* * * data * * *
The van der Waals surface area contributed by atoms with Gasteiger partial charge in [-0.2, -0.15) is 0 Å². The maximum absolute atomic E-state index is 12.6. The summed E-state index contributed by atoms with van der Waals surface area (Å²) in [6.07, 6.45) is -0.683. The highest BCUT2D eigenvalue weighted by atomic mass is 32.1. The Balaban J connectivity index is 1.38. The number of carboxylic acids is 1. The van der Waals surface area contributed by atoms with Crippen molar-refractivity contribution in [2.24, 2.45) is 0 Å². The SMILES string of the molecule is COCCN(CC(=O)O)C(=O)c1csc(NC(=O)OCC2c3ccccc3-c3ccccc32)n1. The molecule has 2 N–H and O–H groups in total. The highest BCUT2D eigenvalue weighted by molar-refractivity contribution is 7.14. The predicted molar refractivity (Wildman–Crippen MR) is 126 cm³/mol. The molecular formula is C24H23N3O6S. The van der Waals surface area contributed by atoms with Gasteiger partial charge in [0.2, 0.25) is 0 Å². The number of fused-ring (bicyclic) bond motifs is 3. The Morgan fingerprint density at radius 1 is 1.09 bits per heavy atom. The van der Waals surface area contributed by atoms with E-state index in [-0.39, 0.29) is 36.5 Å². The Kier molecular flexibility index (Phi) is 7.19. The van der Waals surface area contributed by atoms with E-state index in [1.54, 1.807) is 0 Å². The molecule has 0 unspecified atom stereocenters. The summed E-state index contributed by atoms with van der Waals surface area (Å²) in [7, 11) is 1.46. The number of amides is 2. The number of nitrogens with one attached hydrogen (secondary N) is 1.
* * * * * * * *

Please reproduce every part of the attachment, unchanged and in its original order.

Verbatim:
The van der Waals surface area contributed by atoms with Gasteiger partial charge in [-0.2, -0.15) is 0 Å². The maximum absolute atomic E-state index is 12.6. The summed E-state index contributed by atoms with van der Waals surface area (Å²) in [6.07, 6.45) is -0.683. The highest BCUT2D eigenvalue weighted by atomic mass is 32.1. The Balaban J connectivity index is 1.38. The number of carboxylic acids is 1. The van der Waals surface area contributed by atoms with Crippen molar-refractivity contribution in [2.24, 2.45) is 0 Å². The SMILES string of the molecule is COCCN(CC(=O)O)C(=O)c1csc(NC(=O)OCC2c3ccccc3-c3ccccc32)n1. The molecule has 2 N–H and O–H groups in total. The highest BCUT2D eigenvalue weighted by molar-refractivity contribution is 7.14. The predicted molar refractivity (Wildman–Crippen MR) is 126 cm³/mol. The molecular formula is C24H23N3O6S. The van der Waals surface area contributed by atoms with Gasteiger partial charge in [0.2, 0.25) is 0 Å². The number of fused-ring (bicyclic) bond motifs is 3. The Morgan fingerprint density at radius 1 is 1.09 bits per heavy atom. The van der Waals surface area contributed by atoms with E-state index in [-0.39, 0.29) is 36.5 Å². The Kier molecular flexibility index (Phi) is 7.19. The van der Waals surface area contributed by atoms with E-state index in [1.54, 1.807) is 0 Å². The molecule has 0 unspecified atom stereocenters. The summed E-state index contributed by atoms with van der Waals surface area (Å²) in [7, 11) is 1.46. The number of amides is 2. The number of nitrogens with one attached hydrogen (secondary N) is 1.